Alas, I’m not in Orlando, the city born of fantasy in a bipolar state whose claim to fame is warmth and swamps, and so I won’t be able to share in the glow of finally being among those who share low self-esteem and the need to surround themselves with others who pray they can persuade the fools of the legal profession to loosen their mighty grip on their few remaining dollars. But I’m with you in spirit and want to offer my best wishes for a fabulous few days.
For three days, you can call yourselves professionals. Not in the sense of having survived a course of education designed to provide you with knowledge and ability to perform a task, nor in the sense of having a code of ethics, the violation of which will send you to the pokey and prevent your bulk emails offering your services to the unsuspecting, or even in the sense that you’ve been tested and found sufficiently competent to take responsibility for others. No, not that kind of professional. The kind of professional that allows you to believe, against all odds, reason and the laws of physics, that you are worthy of respect. Continue reading
For those criminal defense lawyers whose attitude toward pre-trial motions is to make sure they change all the names before submitting their pro forma papers, take the time out of your empty life to read the memorandum in support filed by Josh Dratel on behalf of his client, Ross Ulbricht.
Ulbricht was the man behind Silk Road, alleged to be
an “underground website” allegedly “designed to enable users across the world to buy and sell illegal drugs and other illicit goods and services anonymously and outside the reach of law enforcement.”
It’s terribly evil, because all the reports about it when the crypto-challenged learned of its existence from the media following Ulbricht’s arrest said so. A kinder description would be the eBay for those with mad computer skilz outside the control of government. Continue reading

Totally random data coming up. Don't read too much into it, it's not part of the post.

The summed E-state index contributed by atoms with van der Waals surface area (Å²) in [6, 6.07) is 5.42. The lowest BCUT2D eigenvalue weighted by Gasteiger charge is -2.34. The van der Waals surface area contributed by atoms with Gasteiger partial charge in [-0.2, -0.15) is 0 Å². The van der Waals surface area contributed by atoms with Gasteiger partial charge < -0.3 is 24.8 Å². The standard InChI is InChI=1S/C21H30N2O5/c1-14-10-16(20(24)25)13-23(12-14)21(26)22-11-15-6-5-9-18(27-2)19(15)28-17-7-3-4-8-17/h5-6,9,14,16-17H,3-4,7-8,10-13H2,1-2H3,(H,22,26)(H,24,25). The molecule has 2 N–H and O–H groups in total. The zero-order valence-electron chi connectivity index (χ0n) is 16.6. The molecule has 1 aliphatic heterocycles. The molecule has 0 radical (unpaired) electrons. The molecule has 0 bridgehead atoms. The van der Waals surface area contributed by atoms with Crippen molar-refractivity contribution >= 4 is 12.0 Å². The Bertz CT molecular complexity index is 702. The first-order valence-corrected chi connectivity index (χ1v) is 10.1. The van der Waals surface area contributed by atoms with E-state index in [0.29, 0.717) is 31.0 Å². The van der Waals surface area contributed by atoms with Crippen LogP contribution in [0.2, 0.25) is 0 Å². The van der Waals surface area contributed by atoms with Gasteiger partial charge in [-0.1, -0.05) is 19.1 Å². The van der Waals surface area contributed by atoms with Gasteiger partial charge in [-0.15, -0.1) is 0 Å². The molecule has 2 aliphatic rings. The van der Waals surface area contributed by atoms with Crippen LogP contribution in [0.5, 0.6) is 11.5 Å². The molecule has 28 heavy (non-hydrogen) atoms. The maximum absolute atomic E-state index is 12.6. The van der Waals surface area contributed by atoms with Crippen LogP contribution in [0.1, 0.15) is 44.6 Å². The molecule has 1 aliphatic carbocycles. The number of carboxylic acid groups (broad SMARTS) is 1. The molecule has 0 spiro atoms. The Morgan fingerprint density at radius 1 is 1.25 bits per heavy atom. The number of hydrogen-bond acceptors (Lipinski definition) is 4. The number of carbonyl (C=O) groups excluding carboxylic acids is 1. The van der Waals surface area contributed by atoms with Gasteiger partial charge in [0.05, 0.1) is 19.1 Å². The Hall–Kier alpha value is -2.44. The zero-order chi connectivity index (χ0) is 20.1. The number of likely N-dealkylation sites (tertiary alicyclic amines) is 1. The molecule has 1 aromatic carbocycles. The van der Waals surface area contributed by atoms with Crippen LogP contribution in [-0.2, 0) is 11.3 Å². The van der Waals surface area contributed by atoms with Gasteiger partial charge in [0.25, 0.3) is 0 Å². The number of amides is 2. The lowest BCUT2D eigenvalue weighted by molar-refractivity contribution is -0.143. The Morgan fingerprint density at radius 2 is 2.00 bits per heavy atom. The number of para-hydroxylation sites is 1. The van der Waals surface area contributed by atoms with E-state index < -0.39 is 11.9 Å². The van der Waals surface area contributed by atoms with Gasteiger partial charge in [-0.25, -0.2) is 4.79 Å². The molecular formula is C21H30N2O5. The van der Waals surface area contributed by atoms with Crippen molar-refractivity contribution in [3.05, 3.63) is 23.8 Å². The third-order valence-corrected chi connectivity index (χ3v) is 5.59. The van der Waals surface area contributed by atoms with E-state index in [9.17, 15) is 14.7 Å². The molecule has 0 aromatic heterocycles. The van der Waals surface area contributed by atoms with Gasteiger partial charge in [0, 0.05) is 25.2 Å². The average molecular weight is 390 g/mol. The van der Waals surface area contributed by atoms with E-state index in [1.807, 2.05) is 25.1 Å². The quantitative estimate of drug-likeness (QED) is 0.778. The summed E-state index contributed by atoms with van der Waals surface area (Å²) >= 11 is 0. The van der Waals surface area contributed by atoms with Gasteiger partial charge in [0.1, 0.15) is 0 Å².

California may have been an early adopter of medical marijuana, but the nice folks who have their hands on the wheel in Fresno don’t see what that has to do with them. While the state law permits the growth of medical marijuana, it also allowed localities to regulate its cultivation, which is a hole big enough to drive a Mack truck through. Fresno figured it out.
Via KFSN-TV in Fresno:
Fresno narcotics officers have been called out to more than a dozen properties in the past two days, where marijuana was growing in backyards, shanty’s or garage enclosures. Complaints from neighbors have come from all over town, from McKinley and Cedar to Willow and Nees.
Narcotics Detective Mike Brogdon says the complaints multiplied. Continue reading
Criminal law tends to draw an odd assortment of interested folks, which is reflected in the comments to posts here which range from brilliant and incisive to utterly idiotic. As regular readers know, I try to weed out the worst comments, the ones I feel are dangerously wrong or misguided (remember, this is a law blog, and non-lawyers may read something and believe they can rely on its accuracy, to their grave detriment) or sufficiently offensive and annoying that I decide to make it disappear.
Some think this is part of what makes SJ work. Some do not. Some do except when they are on the receiving end of a spanking, where I go from being their hero to the zero in a blink. Volenti non fit injuria. except for them. Continue reading